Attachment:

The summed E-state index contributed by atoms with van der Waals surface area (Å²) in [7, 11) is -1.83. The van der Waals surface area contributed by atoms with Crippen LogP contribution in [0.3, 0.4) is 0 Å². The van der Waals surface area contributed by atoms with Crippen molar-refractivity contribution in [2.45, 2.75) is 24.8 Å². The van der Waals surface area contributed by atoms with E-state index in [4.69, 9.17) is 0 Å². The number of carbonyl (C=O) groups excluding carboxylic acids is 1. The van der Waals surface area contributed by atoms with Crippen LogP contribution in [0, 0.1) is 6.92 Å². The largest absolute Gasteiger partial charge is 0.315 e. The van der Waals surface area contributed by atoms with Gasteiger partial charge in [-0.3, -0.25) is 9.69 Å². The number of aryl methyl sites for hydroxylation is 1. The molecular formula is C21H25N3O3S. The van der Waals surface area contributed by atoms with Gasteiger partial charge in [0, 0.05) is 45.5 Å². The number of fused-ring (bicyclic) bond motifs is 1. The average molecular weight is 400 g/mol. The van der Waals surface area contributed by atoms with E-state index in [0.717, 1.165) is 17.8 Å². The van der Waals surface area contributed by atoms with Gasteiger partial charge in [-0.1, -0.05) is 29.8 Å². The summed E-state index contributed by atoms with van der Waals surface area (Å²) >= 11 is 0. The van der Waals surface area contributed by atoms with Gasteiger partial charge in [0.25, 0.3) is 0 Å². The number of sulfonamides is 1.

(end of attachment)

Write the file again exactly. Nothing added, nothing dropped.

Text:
The summed E-state index contributed by atoms with van der Waals surface area (Å²) in [7, 11) is -1.83. The van der Waals surface area contributed by atoms with Crippen LogP contribution in [0.3, 0.4) is 0 Å². The van der Waals surface area contributed by atoms with Crippen molar-refractivity contribution in [2.45, 2.75) is 24.8 Å². The van der Waals surface area contributed by atoms with E-state index in [4.69, 9.17) is 0 Å². The number of carbonyl (C=O) groups excluding carboxylic acids is 1. The van der Waals surface area contributed by atoms with Crippen LogP contribution in [0, 0.1) is 6.92 Å². The largest absolute Gasteiger partial charge is 0.315 e. The van der Waals surface area contributed by atoms with Gasteiger partial charge in [-0.3, -0.25) is 9.69 Å². The number of aryl methyl sites for hydroxylation is 1. The molecular formula is C21H25N3O3S. The van der Waals surface area contributed by atoms with Gasteiger partial charge in [0, 0.05) is 45.5 Å². The number of fused-ring (bicyclic) bond motifs is 1. The average molecular weight is 400 g/mol. The van der Waals surface area contributed by atoms with E-state index in [0.717, 1.165) is 17.8 Å². The van der Waals surface area contributed by atoms with Gasteiger partial charge in [-0.1, -0.05) is 29.8 Å². The summed E-state index contributed by atoms with van der Waals surface area (Å²) >= 11 is 0. The van der Waals surface area contributed by atoms with Gasteiger partial charge in [0.25, 0.3) is 0 Å². The number of sulfonamides is 1.